A recent study has found that lettuce is up to three times more harmful to the environment than meat, due to its carbon emissions. At first, this might seem a little crazy: how is it possible, when giving up meat will decrease carbon emissions to a greater degree than if you stopped driving? The study alleges that lettuce is worse for the environment than meat because:
- Lettuce contains a smaller amount of calories, so you have to eat more to get the same calorie count as two rashers of smoked bacon.
- Transporting lettuce increases your carbon footprint due to carbon miles that are used to get the produce to you.
- Lettuce will start to expire before it reaches the dinner table. This can result in food waste.
- Lettuce is considered difficult to grow and harvest because it requires lots of resources, such as water.
Points to Consider:
Okay, so I have a few issues with these points as I’m sure you do.
- First, why would we have to eat the same calorie count of lettuce as bacon? We're not really solely filling up on lettuce! Added to this, if you choose locally-produced produce, this is not going to result in such high emissions from transport.
- Second, why would cabbage perish before it hits the dinner table? Isn’t that a bit dramatic? Sure, bacon will have a much longer expiry date but it has resulted in the unnecessary death of pigs even before it reaches the table. How is killing animals good for the environment? It’s also worth mentioning here that bacon contains nitrates, chemical compounds that have been linked to cancer.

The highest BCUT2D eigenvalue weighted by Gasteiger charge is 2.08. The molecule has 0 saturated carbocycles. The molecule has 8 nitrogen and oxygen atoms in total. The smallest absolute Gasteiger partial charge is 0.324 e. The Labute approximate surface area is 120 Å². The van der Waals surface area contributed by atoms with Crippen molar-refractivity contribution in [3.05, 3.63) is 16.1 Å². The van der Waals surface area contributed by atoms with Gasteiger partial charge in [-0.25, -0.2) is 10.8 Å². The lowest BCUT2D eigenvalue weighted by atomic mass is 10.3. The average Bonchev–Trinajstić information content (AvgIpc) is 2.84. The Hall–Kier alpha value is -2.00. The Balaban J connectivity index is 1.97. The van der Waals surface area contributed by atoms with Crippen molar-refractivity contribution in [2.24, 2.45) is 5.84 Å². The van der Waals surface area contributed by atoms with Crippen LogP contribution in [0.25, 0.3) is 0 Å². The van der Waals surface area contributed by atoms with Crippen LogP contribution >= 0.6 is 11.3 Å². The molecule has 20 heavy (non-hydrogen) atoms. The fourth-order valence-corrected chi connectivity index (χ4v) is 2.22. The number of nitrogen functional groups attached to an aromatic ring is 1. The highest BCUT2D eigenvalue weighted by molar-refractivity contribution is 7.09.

- Lettuce might be difficult to grow, but how much worse for the environment would it be to continue rearing animals so that they can be slaughtered? Lettuce has a water footprint of 237 litres per kilogram, while pork has 5988 litres per kilogram.
Before meat eaters get happy about this study, they should bear in mind that lamb and beef are meats that create the most emissions - much more than pork. And, beef is still worse for the environment than lettuce.
*Image courtesy studiodr / Dollar Photo Club